ALBERTINA — SEPTEMBER 17, 2021 TO JANUARY 9, 2022

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Amedeo Modigliani | Seated Nude (Detail), 1917 | Royal Museum of Fine Arts Antwerp, www.artinflanders.be, Photo: Rik Klein Gotink

The Nude Painter

Modigliani

Even if he painted more portraits, today Modigliani is admired first and foremost for his nudes. They have a permanent place in the history of nude painting, next to such seminal works as the Renaissance representations of Venus, 19th-century salon painting, Goya’s Nude Maja, Ingres’s Grande Odalisque, and Manet’s Olympia.

In 1916, Modigliani devoted himself to the subject of the nude for the first time. The art dealer Leopold Zborowski, coming from Poland, persuaded the two collectors Jonas Netter and Roger Dutilleul to acquire a substantial number of works, which helped Modigliani out of a precarious financial situation at least temporarily. Moreover, Zborowski also made the models and a studio in the rue Joseph Bara available to him, where Modigliani could withdraw when painting his nudes.

  • Amedeo Modigliani | Female Semi-Nude, 1918

    The ALBERTINA Museum, Vienna – The Batliner Collection
  • Amedeo Modigliani | Reclining Nude, 1917

    © bpk / The Metropolitan Museum of Art, New York
  • Amedeo Modigliani | Female Nude, ca. 1911

    © Musée des beaux-arts, Rouen. Photo: C. Lancien, C. Loisel /Réunion des Musées Métropolitains Rouen Normandie
  • Amedeo Modigliani | Female Nude Reclining on a Pillow, ca. 1917

    Staatsgalerie Stuttgart © bpk, Staatsgalerie Stuttgart
  • Amedeo Modigliani: Seated Nude, 1917 Oil on canvas (Koninklijk Museum voor Schone Kunsten Antwerpen) © KMSKA, Lukasweb – Art in Flanders, Photo: Hugo Maertens

    Amedeo Modigliani | Seated Nude (Detail), 1917

    Royal Museum of Fine Arts Antwerp, www.artinflanders.be, Photo: Rik Klein Gotink

Intimate yet Distant Bodies

Until 1917, Modigliani painted some twenty-five female nudes, which he presented against red backdrops. His nudes are characterized by a high degree of intimacy vis-à-vis the viewer and an obvious naturalness of the naked body. They are sensual in their shocking close-up views, powerful presence, and uninhibited exposure of corporeality, yet appear less erotic in the way their complexion is rendered, and removed because of their bold contours. The openly exposed pubic hair violates a taboo. The extreme simplification of the silhouettes—geometrization, formalization, and abstraction—is an archaic stylistic feature borrowed from Cycladic figurines. In their natural corporeality, Modigliani’s nudes are, however, far removed from the stylized caryatides of his early work.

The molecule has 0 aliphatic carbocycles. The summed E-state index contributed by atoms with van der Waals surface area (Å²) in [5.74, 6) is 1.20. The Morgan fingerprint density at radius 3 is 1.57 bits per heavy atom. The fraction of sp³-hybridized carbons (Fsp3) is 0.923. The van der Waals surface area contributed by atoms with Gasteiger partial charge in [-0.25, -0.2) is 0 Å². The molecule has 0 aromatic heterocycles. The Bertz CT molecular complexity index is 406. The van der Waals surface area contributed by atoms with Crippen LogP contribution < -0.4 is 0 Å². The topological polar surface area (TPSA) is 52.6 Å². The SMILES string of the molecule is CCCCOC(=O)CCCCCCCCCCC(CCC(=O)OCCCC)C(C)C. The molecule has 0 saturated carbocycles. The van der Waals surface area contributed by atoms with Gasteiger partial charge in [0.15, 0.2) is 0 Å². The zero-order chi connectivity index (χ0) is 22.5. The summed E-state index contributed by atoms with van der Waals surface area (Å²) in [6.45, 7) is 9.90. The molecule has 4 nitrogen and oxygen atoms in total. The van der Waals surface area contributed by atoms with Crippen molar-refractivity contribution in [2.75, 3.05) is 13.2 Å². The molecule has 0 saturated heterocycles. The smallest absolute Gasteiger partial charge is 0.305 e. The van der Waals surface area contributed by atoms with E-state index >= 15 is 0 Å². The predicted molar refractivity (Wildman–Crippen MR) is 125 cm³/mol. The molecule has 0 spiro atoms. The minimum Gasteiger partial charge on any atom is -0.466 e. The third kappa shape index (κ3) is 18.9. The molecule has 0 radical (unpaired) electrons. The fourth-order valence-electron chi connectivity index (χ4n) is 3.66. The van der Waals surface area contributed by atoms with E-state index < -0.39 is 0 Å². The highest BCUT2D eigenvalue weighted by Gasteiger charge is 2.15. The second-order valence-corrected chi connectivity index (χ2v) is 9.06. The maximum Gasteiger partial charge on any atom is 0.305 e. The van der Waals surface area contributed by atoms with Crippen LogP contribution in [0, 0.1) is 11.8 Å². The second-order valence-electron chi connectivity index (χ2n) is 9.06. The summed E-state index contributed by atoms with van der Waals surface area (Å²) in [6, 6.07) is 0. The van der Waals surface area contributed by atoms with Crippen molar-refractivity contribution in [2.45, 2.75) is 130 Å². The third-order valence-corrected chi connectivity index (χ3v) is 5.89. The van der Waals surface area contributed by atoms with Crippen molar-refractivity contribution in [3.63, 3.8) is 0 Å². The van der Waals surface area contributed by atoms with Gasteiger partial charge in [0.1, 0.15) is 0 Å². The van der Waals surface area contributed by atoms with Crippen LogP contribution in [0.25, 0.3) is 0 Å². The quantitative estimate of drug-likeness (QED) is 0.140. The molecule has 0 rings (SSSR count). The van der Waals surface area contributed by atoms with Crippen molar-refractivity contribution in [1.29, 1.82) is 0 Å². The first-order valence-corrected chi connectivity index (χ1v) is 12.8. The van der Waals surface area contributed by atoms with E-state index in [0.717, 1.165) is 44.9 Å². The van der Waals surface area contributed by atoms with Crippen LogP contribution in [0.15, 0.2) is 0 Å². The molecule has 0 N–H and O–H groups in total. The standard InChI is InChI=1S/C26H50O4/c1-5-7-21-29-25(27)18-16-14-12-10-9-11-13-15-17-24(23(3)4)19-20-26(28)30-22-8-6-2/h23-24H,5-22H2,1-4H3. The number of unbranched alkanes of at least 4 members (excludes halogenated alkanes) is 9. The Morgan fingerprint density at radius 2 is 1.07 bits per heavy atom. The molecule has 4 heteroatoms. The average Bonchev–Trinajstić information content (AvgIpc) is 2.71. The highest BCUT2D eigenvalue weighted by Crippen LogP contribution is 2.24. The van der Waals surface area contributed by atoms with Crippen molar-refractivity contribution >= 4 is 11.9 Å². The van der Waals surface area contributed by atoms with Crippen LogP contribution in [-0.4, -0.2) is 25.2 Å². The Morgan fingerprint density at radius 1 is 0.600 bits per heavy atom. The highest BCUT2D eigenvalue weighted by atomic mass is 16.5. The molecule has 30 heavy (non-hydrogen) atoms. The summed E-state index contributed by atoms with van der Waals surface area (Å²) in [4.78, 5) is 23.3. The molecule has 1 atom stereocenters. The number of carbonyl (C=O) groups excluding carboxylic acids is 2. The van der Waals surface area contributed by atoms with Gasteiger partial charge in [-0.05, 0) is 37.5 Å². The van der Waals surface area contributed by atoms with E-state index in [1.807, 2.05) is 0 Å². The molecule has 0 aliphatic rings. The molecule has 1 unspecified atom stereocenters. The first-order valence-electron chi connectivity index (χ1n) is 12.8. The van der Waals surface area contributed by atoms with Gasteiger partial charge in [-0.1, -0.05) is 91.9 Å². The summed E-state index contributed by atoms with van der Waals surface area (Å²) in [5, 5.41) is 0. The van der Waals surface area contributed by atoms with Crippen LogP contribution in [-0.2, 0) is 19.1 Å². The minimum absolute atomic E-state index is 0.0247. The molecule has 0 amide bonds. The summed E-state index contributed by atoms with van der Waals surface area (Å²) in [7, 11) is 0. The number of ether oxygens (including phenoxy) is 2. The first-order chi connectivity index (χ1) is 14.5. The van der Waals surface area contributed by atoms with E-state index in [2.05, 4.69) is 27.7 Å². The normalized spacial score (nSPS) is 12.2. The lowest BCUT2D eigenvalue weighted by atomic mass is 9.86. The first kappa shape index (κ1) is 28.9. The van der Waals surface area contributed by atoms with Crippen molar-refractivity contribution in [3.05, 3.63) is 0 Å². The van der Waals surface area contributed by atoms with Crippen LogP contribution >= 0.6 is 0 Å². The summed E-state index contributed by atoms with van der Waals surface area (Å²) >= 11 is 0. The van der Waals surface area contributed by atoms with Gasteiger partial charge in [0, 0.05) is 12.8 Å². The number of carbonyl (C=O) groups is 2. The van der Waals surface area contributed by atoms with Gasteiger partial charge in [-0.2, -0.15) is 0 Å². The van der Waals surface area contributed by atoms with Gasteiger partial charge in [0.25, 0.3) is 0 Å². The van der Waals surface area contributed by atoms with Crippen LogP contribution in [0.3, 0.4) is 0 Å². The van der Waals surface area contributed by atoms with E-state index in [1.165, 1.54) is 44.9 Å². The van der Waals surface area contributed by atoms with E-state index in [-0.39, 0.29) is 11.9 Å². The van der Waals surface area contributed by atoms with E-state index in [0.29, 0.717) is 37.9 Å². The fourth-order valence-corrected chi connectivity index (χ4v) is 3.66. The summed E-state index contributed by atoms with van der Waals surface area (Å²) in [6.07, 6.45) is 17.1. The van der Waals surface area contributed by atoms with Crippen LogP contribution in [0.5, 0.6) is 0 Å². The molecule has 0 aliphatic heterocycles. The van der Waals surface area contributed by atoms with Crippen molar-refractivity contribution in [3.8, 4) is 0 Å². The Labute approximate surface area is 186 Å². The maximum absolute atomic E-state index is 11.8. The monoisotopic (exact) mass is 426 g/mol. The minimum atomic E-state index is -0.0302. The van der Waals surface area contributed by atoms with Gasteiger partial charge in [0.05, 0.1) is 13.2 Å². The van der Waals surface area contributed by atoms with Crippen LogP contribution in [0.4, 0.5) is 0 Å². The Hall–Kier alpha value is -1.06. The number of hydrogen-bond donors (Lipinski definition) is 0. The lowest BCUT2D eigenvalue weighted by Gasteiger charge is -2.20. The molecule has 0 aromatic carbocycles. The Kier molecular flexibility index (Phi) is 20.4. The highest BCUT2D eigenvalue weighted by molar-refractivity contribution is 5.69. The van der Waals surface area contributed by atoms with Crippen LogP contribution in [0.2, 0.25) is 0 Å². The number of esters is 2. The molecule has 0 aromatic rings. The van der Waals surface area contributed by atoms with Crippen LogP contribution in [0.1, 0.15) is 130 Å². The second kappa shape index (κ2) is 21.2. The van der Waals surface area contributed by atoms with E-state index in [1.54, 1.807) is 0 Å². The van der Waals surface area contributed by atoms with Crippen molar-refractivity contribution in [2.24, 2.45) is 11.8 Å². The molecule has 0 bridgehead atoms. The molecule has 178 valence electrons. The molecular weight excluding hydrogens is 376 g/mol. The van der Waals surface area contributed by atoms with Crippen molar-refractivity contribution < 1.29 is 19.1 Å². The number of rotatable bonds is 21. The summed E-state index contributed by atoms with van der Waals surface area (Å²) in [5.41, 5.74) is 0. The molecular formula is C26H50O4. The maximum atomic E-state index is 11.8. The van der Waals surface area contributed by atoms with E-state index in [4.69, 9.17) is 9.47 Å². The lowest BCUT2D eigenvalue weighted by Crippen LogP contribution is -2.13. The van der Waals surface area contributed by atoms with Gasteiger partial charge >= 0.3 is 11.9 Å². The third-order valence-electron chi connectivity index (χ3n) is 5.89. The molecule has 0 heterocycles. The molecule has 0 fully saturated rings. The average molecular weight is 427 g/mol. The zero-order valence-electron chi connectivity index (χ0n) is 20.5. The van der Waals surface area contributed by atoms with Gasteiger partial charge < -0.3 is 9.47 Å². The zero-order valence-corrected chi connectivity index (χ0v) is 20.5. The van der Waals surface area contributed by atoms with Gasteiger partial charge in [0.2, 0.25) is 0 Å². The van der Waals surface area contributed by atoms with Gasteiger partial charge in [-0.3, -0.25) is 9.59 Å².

Amedeo Modigliani: Seated Nude, 1917 Oil on canvas (Koninklijk Museum voor Schone Kunsten Antwerpen) © KMSKA, Lukasweb – Art in Flanders, Photo: Hugo Maertens

Amedeo Modigliani | Seated Nude (Detail), 1917

Royal Museum of Fine Arts Antwerp, www.artinflanders.be, Photo: Rik Klein Gotink

His nudes are characterized by a high degree of intimacy vis-à-vis the viewer and an obvious naturalness of the naked body

In 1917, Modigliani presented twenty nudes at Berthe Weill’s gallery in Paris, the only solo exhibition he had during his lifetime. It turned out a scandal. When the police threatened to confiscate the pictures on grounds of being an “offense against public decency,” the nudes in the gallery’s display window were removed. Modigliani did not sell a single picture and for the rest of his life would only paint another ten chastely covered nudes, as well as pictures in the nude of his great love Jeanne Hébuterne.

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